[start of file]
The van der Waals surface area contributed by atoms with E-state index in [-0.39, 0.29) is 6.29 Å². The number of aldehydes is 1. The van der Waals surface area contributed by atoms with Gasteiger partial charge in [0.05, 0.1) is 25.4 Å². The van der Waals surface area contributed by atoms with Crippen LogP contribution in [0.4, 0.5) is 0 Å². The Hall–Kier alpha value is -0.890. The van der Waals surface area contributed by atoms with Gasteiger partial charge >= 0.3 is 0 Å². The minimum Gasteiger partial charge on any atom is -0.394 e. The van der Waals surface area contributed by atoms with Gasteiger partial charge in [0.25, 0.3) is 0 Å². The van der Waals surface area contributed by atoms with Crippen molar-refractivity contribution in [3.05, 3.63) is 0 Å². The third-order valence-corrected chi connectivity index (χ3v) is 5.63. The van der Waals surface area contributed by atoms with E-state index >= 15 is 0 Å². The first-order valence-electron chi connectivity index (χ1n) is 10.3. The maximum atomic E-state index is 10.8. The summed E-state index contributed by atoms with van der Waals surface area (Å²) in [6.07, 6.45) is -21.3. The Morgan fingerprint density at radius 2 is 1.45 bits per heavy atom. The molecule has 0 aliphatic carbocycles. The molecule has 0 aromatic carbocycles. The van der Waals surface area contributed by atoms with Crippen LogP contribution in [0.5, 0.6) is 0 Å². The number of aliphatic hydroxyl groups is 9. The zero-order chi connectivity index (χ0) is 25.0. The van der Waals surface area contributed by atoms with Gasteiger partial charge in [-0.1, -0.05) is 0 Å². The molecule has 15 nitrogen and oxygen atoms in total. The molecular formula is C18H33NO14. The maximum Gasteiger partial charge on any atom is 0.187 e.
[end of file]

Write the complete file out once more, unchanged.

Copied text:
The van der Waals surface area contributed by atoms with E-state index in [-0.39, 0.29) is 6.29 Å². The number of aldehydes is 1. The van der Waals surface area contributed by atoms with Gasteiger partial charge in [0.05, 0.1) is 25.4 Å². The van der Waals surface area contributed by atoms with Crippen LogP contribution in [0.4, 0.5) is 0 Å². The Hall–Kier alpha value is -0.890. The van der Waals surface area contributed by atoms with Gasteiger partial charge >= 0.3 is 0 Å². The minimum Gasteiger partial charge on any atom is -0.394 e. The van der Waals surface area contributed by atoms with Gasteiger partial charge in [0.25, 0.3) is 0 Å². The van der Waals surface area contributed by atoms with Crippen molar-refractivity contribution in [3.05, 3.63) is 0 Å². The third-order valence-corrected chi connectivity index (χ3v) is 5.63. The van der Waals surface area contributed by atoms with E-state index >= 15 is 0 Å². The first-order valence-electron chi connectivity index (χ1n) is 10.3. The maximum atomic E-state index is 10.8. The summed E-state index contributed by atoms with van der Waals surface area (Å²) in [6.07, 6.45) is -21.3. The Morgan fingerprint density at radius 2 is 1.45 bits per heavy atom. The molecule has 0 aliphatic carbocycles. The molecule has 0 aromatic carbocycles. The van der Waals surface area contributed by atoms with Crippen LogP contribution in [0.5, 0.6) is 0 Å². The number of aliphatic hydroxyl groups is 9. The zero-order chi connectivity index (χ0) is 25.0. The van der Waals surface area contributed by atoms with Gasteiger partial charge in [-0.1, -0.05) is 0 Å². The molecule has 15 nitrogen and oxygen atoms in total. The molecular formula is C18H33NO14. The maximum Gasteiger partial charge on any atom is 0.187 e.